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June 06, 2011

Chinese History Teaching Network

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The Chinese History Teaching Network new resource website is now live.  

The network was established in September 2009 following a workshop on the teaching of Chinese history, held with History Subject Centre funding, led by Jeremy Taylor at the University of Sheffield. The network aims to bring together people who teach Chinese history at institutions of higher learning in the UK to share best practice, access to new resources and materials, and general experiences in the field. 

It understands Chinese history in the broadest possible sense, and includes people who work on all periods and from all angles (including the history of China itself, as well of Chinese societies outside China and the Chinese Diaspora).

The network plans to hold a second, larger workshop in 2012. It also hopes to develop contacts with similar networks and institutions abroad.

May 25, 2011

Social Media for Researchers and Academics: Workshop Review

On Friday, May 20th, the Institute for Research and Innovation in Social Services held a one-day workshop on the use of Social Media for Researchers and Academics in Edinburgh. I was fortunate to be able to attend on behalf of the History Subject Centre (Higher Education Academy).

Why bother with social networking?
This was the first and most important question raised at the workshop. I will admit, quite openly, that I have an ambivalent relationship with social media. On the one hand, I find the speed of information dispersal made possible by social networking truly awesome (in the dictional sense of the word). However, I have also shuddered at the idea of 'txtspk' infiltrating other forms of written communication and the shallow nature of the majority of information transmitted via Facebook, Twitter and other social networking sites. Moreover, I maintain deep concerns regarding reputation management and personal privacy. Nonetheless, I recognise that social media are tools. If they have been misused in the past, that should not condemn their future use outright.

The organisers of the event, a group of very lovely individuals who genuinely wanted to provide information rather than proselytise, started the event by voicing my very fears, allowing a space for discussion rather than simply dismissing them as prejudicial. They then proffered the following advantages of social media, which we would consider during the rest of the workshop:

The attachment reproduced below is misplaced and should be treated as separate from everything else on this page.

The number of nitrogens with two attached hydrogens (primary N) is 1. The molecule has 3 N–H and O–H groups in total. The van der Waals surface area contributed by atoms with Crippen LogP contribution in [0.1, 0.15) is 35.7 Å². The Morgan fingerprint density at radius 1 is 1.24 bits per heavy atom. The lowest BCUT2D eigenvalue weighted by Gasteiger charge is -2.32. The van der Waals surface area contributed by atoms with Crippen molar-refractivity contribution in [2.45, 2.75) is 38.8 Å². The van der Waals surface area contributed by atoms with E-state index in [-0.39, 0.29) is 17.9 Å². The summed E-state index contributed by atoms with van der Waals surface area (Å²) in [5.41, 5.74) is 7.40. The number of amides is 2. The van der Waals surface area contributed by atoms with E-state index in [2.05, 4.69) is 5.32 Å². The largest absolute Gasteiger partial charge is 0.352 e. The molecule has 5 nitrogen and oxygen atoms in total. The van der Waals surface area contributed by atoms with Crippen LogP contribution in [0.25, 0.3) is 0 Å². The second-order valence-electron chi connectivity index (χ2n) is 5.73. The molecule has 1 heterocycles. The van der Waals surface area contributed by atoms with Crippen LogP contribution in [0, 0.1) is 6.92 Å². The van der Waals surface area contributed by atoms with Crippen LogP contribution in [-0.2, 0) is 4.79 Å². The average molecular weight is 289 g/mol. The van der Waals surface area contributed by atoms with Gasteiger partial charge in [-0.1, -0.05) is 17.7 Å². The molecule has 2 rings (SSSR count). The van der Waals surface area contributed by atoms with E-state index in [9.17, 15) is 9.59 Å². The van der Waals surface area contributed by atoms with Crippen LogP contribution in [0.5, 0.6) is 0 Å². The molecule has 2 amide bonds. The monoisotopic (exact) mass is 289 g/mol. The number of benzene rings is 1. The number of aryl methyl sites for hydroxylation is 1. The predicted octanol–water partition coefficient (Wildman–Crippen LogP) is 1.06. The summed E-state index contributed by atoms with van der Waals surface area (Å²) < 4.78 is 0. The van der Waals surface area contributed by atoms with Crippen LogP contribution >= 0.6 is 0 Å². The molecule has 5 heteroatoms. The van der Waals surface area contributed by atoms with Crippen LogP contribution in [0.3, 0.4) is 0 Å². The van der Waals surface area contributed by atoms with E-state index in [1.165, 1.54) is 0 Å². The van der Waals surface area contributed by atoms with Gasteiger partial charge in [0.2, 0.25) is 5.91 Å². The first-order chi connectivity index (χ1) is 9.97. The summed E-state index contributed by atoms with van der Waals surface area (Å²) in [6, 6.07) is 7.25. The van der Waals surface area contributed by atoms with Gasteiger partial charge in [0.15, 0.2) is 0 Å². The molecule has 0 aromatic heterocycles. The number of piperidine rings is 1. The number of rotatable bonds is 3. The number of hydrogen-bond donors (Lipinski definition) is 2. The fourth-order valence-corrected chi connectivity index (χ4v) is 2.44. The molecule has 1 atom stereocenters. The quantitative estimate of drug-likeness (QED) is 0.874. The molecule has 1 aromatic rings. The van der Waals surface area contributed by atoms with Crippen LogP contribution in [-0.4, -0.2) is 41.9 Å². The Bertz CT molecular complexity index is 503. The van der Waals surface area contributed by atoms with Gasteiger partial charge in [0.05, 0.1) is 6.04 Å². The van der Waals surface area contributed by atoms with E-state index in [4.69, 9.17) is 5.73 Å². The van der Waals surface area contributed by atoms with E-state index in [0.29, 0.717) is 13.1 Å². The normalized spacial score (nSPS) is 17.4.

Social media platforms allow you to listen as well as speak - The main complaint surrounding social media is that it is mono-directional and not truly social. Rather than meaningful conversation, we are presented with an ever-increasing and seemingly unnavigable stream of information, often regarding cats requesting fast food. Yet, although this is the how many people use social media, it is not how social media must or even should be used. Instead, they provides a platform beyond 'traditional' promotional methods, such as printed publications and their electronic counterparts, for soliciting and responding to feedback from a limited or wide-ranging community. The example was given by one of the presenters was that he had once complained of poor service by ScotRail on Twitter and was pleasantly surprised to find that they had not only acknowledged his specific complaint, but offered him a voucher in compensation. They were listening!

Social media is cheap, easy to use, wide ranging in application and audience, much quicker than traditional media and allows for a degree of informality in conversation - The second point was that social media sites provide individuals and organisations with a ready-made medium for supporting their personal and professional aims. Most services were free, or very cheap in comparison with traditional dissemination tools, and were effectively instantaneous in reaching their intended recipients. They could also be re-purposed without retraining the user. Facebook, whether use for reconnecting with schoolmates, developing a research community or soliciting feedback on a new product, requires essentially the same skills and equipment from participants. Finally, social media sites allow informal conversations, an intermediary step between personal writings (in whatever context) and a more formal written, broadcast or commercial communication.